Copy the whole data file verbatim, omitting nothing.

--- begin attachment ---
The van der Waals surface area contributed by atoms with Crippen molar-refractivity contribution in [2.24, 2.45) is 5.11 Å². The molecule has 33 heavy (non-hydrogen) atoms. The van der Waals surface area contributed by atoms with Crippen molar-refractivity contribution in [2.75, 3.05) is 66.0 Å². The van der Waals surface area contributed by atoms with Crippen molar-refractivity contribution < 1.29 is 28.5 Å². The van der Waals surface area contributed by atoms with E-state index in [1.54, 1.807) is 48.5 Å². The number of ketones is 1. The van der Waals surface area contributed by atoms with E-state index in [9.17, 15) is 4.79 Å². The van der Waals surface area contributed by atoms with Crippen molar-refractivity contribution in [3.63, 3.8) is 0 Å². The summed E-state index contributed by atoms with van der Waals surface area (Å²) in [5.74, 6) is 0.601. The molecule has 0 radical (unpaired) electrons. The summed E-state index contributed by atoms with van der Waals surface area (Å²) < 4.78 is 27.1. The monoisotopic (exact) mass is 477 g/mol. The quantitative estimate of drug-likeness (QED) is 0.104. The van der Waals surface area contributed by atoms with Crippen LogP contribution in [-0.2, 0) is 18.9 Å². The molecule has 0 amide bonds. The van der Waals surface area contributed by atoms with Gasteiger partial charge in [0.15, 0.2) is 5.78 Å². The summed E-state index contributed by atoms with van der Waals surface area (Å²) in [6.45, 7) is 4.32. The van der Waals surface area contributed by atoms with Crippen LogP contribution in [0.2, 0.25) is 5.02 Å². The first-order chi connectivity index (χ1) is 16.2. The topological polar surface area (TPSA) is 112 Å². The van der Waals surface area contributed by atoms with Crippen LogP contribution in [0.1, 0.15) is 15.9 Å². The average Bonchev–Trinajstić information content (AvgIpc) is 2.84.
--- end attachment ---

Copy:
The van der Waals surface area contributed by atoms with Crippen molar-refractivity contribution in [2.24, 2.45) is 5.11 Å². The molecule has 33 heavy (non-hydrogen) atoms. The van der Waals surface area contributed by atoms with Crippen molar-refractivity contribution in [2.75, 3.05) is 66.0 Å². The van der Waals surface area contributed by atoms with Crippen molar-refractivity contribution < 1.29 is 28.5 Å². The van der Waals surface area contributed by atoms with E-state index in [1.54, 1.807) is 48.5 Å². The number of ketones is 1. The van der Waals surface area contributed by atoms with E-state index in [9.17, 15) is 4.79 Å². The van der Waals surface area contributed by atoms with Crippen molar-refractivity contribution in [3.63, 3.8) is 0 Å². The summed E-state index contributed by atoms with van der Waals surface area (Å²) in [5.74, 6) is 0.601. The molecule has 0 radical (unpaired) electrons. The summed E-state index contributed by atoms with van der Waals surface area (Å²) < 4.78 is 27.1. The monoisotopic (exact) mass is 477 g/mol. The quantitative estimate of drug-likeness (QED) is 0.104. The van der Waals surface area contributed by atoms with Crippen LogP contribution in [-0.2, 0) is 18.9 Å². The molecule has 0 amide bonds. The van der Waals surface area contributed by atoms with Gasteiger partial charge in [0.15, 0.2) is 5.78 Å². The summed E-state index contributed by atoms with van der Waals surface area (Å²) in [6.45, 7) is 4.32. The van der Waals surface area contributed by atoms with Crippen LogP contribution in [0.2, 0.25) is 5.02 Å². The first-order chi connectivity index (χ1) is 16.2. The topological polar surface area (TPSA) is 112 Å². The van der Waals surface area contributed by atoms with Crippen LogP contribution in [0.1, 0.15) is 15.9 Å². The average Bonchev–Trinajstić information content (AvgIpc) is 2.84.